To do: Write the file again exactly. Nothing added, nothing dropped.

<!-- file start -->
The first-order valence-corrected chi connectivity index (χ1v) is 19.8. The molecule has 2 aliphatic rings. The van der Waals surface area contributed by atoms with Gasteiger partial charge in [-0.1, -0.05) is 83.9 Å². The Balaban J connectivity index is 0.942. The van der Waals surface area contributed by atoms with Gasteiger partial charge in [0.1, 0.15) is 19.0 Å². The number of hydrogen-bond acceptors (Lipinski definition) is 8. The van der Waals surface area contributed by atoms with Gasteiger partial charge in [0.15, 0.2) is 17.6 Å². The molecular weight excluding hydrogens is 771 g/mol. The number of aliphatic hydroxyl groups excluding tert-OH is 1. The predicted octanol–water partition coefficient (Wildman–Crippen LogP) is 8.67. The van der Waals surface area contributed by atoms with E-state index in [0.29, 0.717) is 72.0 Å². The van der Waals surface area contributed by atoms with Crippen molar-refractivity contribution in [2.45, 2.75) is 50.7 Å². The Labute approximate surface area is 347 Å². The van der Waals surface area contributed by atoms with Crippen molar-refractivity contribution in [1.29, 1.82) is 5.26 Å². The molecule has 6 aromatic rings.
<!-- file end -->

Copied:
The first-order valence-corrected chi connectivity index (χ1v) is 19.8. The molecule has 2 aliphatic rings. The van der Waals surface area contributed by atoms with Gasteiger partial charge in [-0.1, -0.05) is 83.9 Å². The Balaban J connectivity index is 0.942. The van der Waals surface area contributed by atoms with Gasteiger partial charge in [0.1, 0.15) is 19.0 Å². The number of hydrogen-bond acceptors (Lipinski definition) is 8. The van der Waals surface area contributed by atoms with Gasteiger partial charge in [0.15, 0.2) is 17.6 Å². The molecular weight excluding hydrogens is 771 g/mol. The number of aliphatic hydroxyl groups excluding tert-OH is 1. The predicted octanol–water partition coefficient (Wildman–Crippen LogP) is 8.67. The van der Waals surface area contributed by atoms with E-state index in [0.29, 0.717) is 72.0 Å². The van der Waals surface area contributed by atoms with Crippen molar-refractivity contribution in [2.45, 2.75) is 50.7 Å². The Labute approximate surface area is 347 Å². The van der Waals surface area contributed by atoms with Crippen molar-refractivity contribution in [1.29, 1.82) is 5.26 Å². The molecule has 6 aromatic rings.